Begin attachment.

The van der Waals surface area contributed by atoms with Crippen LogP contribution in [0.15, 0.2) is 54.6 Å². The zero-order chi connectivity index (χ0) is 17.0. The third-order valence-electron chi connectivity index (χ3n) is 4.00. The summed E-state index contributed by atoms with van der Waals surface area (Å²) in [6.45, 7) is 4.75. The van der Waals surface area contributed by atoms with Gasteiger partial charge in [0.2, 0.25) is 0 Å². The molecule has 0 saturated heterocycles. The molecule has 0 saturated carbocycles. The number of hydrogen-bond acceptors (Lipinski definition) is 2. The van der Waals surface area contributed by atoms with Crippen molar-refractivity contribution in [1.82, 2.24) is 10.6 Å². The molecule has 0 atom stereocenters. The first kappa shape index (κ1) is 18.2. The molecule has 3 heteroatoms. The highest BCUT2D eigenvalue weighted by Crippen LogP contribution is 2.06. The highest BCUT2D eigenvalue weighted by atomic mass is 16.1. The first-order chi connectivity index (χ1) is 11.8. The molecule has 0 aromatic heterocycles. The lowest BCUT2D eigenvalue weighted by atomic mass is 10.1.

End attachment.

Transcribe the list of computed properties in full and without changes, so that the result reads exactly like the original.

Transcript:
The van der Waals surface area contributed by atoms with Crippen LogP contribution in [0.15, 0.2) is 54.6 Å². The zero-order chi connectivity index (χ0) is 17.0. The third-order valence-electron chi connectivity index (χ3n) is 4.00. The summed E-state index contributed by atoms with van der Waals surface area (Å²) in [6.45, 7) is 4.75. The van der Waals surface area contributed by atoms with Gasteiger partial charge in [0.2, 0.25) is 0 Å². The molecule has 0 saturated heterocycles. The molecule has 0 saturated carbocycles. The number of hydrogen-bond acceptors (Lipinski definition) is 2. The van der Waals surface area contributed by atoms with Crippen molar-refractivity contribution in [1.82, 2.24) is 10.6 Å². The molecule has 0 atom stereocenters. The first kappa shape index (κ1) is 18.2. The molecule has 3 heteroatoms. The highest BCUT2D eigenvalue weighted by Crippen LogP contribution is 2.06. The highest BCUT2D eigenvalue weighted by atomic mass is 16.1. The first-order chi connectivity index (χ1) is 11.8. The molecule has 0 aromatic heterocycles. The lowest BCUT2D eigenvalue weighted by atomic mass is 10.1.